Over at Daily-Dose-of-Excel mrt has posted an interesting VBA version of a Matlab program that used an Iterated Transfer Function to plot a graph resembling a fern. The original Matlab code came from Dr Tom Wood, and Michael’s VBA version works just fine, but I took the liberty of making a few changes to suit my own tastes:

- Michael’s code was pre-set to generate 32,000 points, which is the chart limit in pre-2007 versions of Excel. I have changed this to an input from the spreadsheet, and in Excel 2010 it will happily plot over 1 million points.
- The fern shape is governed by a four 2×2 matrices which were hard coded. I also changed these to be read from the spreadsheet, so that it was easy to experiment with different parameters.
- I added a check to see if the chart sheet existed, and if so to re-use it.
- The algorithm involves a large number of matrix multiplications. These are handled in the original code by using the Application.Worksheetfunction method. This tends to be slower than keeping the code in VBA (especially in Excel 2007), so I added a short sub to handle the matrix multiplication.
- Finally I wanted to check if there was a significant speed difference between operating entirely with Variant arrays or by copying the variant data input from the spreadsheet into double arrays, so I set up two different versions of the code and added to buttons to the spreadsheet, with calculation time reported underneath (actual time is considerably longer, because generating the chart takes over half the time).

The resulting spreadsheet, including full open source code, can be downloaded from Fern Chart.zip. Note that I have changed the number of points to 1000 to keep the file size down. Around 30,000 points will work with pre 2007 Excel, and also gives the most pleasing results.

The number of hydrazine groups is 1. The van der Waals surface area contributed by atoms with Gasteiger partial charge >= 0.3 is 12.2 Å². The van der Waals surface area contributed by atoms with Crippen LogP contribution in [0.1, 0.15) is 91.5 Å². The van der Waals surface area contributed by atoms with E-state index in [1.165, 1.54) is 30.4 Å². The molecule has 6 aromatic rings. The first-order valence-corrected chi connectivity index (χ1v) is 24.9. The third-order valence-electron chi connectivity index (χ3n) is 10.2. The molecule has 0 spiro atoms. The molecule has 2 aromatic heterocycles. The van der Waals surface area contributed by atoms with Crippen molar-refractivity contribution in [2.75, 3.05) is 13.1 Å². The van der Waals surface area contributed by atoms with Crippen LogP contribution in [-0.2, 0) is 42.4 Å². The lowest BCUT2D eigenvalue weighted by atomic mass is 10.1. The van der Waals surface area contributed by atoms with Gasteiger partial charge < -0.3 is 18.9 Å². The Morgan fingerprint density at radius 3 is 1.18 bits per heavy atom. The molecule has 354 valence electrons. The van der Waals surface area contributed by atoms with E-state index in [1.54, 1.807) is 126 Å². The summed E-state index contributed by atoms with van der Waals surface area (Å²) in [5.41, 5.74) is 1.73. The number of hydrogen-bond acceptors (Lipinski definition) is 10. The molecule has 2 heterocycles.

Here’s what the input screen looks like:

Input and top of output values for 30,000 points

And four different ferns generated with the FernM4(2,2) parameter varied between 0.8 and 1.05

FernM4(2,2) = 0.8

FernM4(2,2) = 0.85

FernM4(2,2) = 0.9

FernM4(2,2) = 1.05

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Hi Doug –

That around 30,000 points gives the most pleasing results really means that those old Excel designers were really good 😉

Thanks for noticing, and thinking that it was a topic to expand upon.

…mrt

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Doug –

I’ve heard from Dr Wood. He mentioned that this is a Barnsley Fern:

http://en.wikipedia.org/wiki/Barnsley%27s_fern

There are other examples of “mutant” ferns at the link, with a good explanation of the math. Michael Barnes lives in Australia. Maybe you’re neighbors. 😉

…mrt

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Thanks Michael – nice easy to follow explanation at the Wikipedia link (unlike the link I posted!). I think I’ll rearrange the input to match the format used by Barnsley. The links down the bottom of the article are good as well.

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Any chance you can change this to a silver fern in time for the rugby world cup next year, Doug?

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